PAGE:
I personally have them both installed and use whichever one I'm in the mood for (mostly GNOME, haha) that day. It's better to choose both at installation time rather than install one later, since it CAN be (but isn't necessarily) messier.
I also have XFCE...which is the easiest lightweight DE I've used.
None is better than the other...stick with whichever one feels like "home" I guess.
Well i dont know about others, but in my case what i mean by saying windows like is it works a bit like windows UI, with a bit of tweaking it can be made to look like windows and have most of the options and menues where you would find in windows... This apprenttly makes the transition period a bit easier. Also, a bit more configuration tools etc all make up for an easier to use experience for a newbie like me. Although once you have got the hang of thinks, ppl tend to move on to other environments...(as was the case with most of my friends.).
Well thats the best i can come up with. To a newbie it looks familiar.
i currently use KDE, i have tried gnome and XFCE and while i get on well with them infact i use XFCE quite a lot
the mail thing in KDE that i cant seem to do wthout is Konqueror, im not a fan of teh way the nathaulus (sp?) navagates the tree, (for the newbies here, konqueror is very like windows explorer but with all the bugs fixed and everything youve ever thought "i wish explorer had this" either inbuilt or easally downloadable and addable!)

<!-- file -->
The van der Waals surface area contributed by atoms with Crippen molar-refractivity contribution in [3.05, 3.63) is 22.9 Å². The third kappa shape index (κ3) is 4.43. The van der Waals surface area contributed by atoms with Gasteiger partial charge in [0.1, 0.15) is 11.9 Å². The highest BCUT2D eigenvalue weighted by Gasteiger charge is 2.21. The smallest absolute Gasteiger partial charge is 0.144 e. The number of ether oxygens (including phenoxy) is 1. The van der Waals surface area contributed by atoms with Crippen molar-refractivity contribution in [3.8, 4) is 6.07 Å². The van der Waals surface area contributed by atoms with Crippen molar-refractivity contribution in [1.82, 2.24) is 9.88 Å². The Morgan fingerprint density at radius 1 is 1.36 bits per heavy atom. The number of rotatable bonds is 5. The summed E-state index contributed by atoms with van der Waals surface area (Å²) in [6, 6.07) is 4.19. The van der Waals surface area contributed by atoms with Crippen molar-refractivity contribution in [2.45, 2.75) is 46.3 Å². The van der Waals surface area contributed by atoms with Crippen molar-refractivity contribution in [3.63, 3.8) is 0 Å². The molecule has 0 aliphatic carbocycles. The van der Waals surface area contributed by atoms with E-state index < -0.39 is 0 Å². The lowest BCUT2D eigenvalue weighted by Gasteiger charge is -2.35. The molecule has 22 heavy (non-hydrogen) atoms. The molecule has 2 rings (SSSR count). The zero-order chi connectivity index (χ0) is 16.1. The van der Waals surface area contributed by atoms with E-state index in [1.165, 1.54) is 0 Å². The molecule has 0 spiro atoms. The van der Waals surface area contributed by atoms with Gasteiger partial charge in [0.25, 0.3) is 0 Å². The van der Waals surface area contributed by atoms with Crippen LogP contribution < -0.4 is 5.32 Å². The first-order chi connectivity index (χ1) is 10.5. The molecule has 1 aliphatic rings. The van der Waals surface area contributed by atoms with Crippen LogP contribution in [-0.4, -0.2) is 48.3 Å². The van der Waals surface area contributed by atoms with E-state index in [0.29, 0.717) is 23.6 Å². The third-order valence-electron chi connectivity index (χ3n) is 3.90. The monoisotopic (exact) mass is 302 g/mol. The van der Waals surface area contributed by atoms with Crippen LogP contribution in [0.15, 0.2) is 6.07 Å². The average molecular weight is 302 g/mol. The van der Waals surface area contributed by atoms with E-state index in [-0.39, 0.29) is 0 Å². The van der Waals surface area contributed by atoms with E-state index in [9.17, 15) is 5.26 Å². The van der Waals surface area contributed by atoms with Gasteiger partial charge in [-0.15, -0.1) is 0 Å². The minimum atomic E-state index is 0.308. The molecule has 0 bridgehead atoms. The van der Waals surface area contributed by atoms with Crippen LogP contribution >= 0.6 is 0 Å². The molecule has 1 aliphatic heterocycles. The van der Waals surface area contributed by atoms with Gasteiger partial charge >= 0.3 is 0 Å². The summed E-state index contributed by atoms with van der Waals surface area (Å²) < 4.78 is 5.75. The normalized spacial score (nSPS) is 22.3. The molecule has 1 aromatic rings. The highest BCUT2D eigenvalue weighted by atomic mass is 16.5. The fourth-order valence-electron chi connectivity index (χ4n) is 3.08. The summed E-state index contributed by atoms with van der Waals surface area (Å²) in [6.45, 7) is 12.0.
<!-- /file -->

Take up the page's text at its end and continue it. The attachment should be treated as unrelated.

Distribution: Laptops: Linux Mint 18 XFCE, Debian Jessie XFCE, NAS: OpenMediaVault 3.0
Originally Posted by sumguy231
Careful now, let's not start a flamewar.
Really wasn't my intent, I just cannot stand KDE. My post was just being fun about it, If KDE works for someone(which it apparently works for lots of folks), I say use it, no sweat off my back, its just not for me...
Windows users will always like KDE when switching or trying Linux, but what they do not know that it is very, very bloated and it slows down the computer. For KDE, I recommend 512 MB of RAM to get good performance while 1 GB or more will provide excellent performance.
GNOME feels like MAC OS. It is half bloated as KDE.
XFce4 is very light-weight and it is fast, but this depends how your distribution compiled it.
ICEWM looks like Windows 95/98. Like XFce4, it is light-weight and fast.
It is ok to go for eye candy effects, but it slows down your computer. If you are going to use your computer for multimedia and games, it is best to pick the lightest desktop or window manager. None of the desktop and window managers uses the video card to accelerate them.